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STLCC Student to Compete in Skills USA State Event

February 28, 2017

Automotive Technology staff and students  
Pictured are, from left, Rick Anthes, associate professor and chair of the Automotive Technology program; students Dan Eschmann and Alex Wessel; Joe Jackson, assistant professor in Automotive Technology who also is the Skills USA advisor; and Josh Walker, assistant professor in Automotive Technology.

Students in St. Louis Community College’s Automotive Technology program recently competed in the District Skills USA Contest, and one student has advanced to the state competition in April.

The competition is a timed, hands-on contest that explores 10 different areas of the automotive industry.  Each station is set up with questions, component identification, and diagnostic scenarios or problems for the student to diagnose. Once the allotted time for each station is up, a judge awards points to each student based upon their performance. The points are tallied up and the contestant with the most points wins the competition.

Only two students from each district make it to the state competition. STLCC’s Alex Wessel, who placed first, will compete against Missouri’s best April 7 at Linn State Technical College. If successful, Wessel will advance to the national event. Wessel is a second-year student who works part time as a technician at Shelby’s Auto Repair.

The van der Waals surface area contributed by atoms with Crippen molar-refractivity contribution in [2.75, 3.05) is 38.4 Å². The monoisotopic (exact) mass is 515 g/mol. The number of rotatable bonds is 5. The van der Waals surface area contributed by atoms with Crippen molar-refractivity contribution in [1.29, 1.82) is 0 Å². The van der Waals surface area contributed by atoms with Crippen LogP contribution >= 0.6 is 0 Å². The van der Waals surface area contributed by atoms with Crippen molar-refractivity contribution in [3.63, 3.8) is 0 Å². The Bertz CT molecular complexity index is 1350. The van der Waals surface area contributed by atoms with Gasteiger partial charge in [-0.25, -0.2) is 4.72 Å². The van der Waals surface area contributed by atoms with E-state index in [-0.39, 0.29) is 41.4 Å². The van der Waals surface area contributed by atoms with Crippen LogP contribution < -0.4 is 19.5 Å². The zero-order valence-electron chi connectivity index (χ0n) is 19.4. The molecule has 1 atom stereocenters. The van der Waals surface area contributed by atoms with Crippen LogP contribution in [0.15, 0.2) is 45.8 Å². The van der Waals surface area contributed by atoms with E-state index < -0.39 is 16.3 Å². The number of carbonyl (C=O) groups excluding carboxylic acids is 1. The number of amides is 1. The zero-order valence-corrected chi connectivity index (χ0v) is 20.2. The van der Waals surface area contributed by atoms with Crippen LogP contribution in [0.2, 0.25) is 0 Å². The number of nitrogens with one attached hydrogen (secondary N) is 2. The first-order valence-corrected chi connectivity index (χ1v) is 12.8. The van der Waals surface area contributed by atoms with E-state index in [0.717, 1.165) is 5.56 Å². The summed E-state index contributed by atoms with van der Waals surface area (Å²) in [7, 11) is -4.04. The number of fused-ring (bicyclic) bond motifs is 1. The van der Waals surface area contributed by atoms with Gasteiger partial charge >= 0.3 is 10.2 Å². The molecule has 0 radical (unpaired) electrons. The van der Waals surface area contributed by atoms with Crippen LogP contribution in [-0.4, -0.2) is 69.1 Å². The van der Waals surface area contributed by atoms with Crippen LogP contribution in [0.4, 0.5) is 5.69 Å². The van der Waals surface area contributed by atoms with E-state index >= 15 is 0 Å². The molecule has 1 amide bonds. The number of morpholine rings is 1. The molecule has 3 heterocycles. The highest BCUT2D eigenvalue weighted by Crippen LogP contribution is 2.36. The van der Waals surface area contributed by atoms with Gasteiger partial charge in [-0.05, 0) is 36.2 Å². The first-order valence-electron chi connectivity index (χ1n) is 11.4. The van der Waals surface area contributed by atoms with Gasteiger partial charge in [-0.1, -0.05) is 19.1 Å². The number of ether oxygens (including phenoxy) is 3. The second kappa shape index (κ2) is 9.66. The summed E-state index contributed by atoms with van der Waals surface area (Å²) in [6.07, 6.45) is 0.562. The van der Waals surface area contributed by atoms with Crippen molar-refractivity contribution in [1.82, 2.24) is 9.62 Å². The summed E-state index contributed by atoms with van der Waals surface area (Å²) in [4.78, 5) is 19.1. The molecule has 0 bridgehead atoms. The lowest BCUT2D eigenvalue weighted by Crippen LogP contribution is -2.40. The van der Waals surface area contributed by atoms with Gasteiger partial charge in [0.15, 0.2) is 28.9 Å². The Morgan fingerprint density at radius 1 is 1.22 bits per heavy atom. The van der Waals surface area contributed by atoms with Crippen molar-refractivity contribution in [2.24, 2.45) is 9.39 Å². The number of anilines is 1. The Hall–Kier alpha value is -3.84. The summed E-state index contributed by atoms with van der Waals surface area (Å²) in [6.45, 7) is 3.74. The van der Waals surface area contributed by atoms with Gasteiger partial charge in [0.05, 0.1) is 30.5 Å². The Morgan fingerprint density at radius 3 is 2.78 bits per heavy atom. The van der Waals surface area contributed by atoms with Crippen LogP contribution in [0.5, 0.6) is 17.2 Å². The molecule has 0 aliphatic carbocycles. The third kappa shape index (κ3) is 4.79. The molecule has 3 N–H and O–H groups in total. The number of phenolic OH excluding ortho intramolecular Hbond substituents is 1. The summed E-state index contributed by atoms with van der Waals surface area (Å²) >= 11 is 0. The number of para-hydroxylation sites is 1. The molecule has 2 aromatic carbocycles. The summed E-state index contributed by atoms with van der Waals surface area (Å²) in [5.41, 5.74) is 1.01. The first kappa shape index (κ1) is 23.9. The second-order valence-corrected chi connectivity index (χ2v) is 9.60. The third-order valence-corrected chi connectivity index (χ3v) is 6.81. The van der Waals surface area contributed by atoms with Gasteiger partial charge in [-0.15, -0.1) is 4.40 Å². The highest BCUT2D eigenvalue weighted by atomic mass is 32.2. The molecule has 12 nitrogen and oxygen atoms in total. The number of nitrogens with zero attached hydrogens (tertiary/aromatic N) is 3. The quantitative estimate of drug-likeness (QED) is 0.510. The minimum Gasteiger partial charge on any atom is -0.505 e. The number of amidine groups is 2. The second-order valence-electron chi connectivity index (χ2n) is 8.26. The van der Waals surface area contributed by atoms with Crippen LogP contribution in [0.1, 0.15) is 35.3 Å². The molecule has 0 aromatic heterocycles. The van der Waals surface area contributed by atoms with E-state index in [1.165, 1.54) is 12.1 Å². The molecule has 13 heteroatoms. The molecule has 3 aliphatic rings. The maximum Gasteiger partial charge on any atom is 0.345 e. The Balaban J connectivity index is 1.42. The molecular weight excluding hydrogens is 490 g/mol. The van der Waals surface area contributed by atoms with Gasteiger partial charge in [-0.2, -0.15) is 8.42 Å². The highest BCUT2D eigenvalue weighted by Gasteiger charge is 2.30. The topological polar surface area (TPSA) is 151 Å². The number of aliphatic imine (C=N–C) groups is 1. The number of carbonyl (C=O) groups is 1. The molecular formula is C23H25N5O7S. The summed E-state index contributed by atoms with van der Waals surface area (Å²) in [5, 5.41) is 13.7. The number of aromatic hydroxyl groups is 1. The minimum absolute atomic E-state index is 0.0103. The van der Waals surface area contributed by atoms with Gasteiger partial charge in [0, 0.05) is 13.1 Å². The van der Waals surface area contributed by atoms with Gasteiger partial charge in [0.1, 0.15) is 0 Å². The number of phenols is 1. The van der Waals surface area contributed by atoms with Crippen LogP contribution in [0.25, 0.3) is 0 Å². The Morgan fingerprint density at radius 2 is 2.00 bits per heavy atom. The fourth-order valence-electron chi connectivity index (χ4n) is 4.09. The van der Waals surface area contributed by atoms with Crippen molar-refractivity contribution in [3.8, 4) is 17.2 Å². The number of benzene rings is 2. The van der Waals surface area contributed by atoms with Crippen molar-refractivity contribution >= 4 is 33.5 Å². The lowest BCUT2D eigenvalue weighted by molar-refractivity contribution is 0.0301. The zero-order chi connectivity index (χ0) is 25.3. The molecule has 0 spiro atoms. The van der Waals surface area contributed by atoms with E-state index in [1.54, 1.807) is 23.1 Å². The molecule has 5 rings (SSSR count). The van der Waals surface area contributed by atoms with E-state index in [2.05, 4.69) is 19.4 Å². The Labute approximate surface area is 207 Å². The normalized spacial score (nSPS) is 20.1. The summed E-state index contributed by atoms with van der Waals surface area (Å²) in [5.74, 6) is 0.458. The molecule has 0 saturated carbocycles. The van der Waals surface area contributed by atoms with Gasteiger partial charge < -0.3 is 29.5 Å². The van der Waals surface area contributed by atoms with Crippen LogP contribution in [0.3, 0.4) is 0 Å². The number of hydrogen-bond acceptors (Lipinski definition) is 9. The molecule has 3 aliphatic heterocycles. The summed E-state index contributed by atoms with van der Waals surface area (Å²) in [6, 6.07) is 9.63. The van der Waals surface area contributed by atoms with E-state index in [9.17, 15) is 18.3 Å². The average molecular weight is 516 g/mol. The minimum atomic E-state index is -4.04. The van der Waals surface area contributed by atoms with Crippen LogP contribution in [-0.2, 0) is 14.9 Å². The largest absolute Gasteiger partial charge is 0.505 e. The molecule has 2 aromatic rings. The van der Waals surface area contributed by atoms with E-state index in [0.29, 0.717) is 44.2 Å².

“We hope his preparation and enthusiastic attitude will carry him well into the competition,” said Rick Anthes, chair of the Automotive Technology program at Forest Park. “At the state level, the competitors and the level of the contest are at a higher standard, so it is extremely competitive.” 

Dan Eschmann finished second in the event, and received some of the highest scores in several areas of the competition.

Contestants were tasked with demonstrating their ability to perform jobs and skills based on the task list outlined by the National Institute for Automotive Service Excellence and the National Automotive Technicians Education Foundation. Workstations consist of on-vehicle, simulations, bench and component testing. Competitors are judged on technical competency, accuracy, quality, safety and ability to follow directions.

STLCC’s Associate in Applied Science degree in Automotive Technology is a 68-credit-hour program designed to prepare students for initial employment in the automotive industry at beginning managerial levels. The program includes courses in humanities, science, management, accounting and communications, as well as specific automotive courses.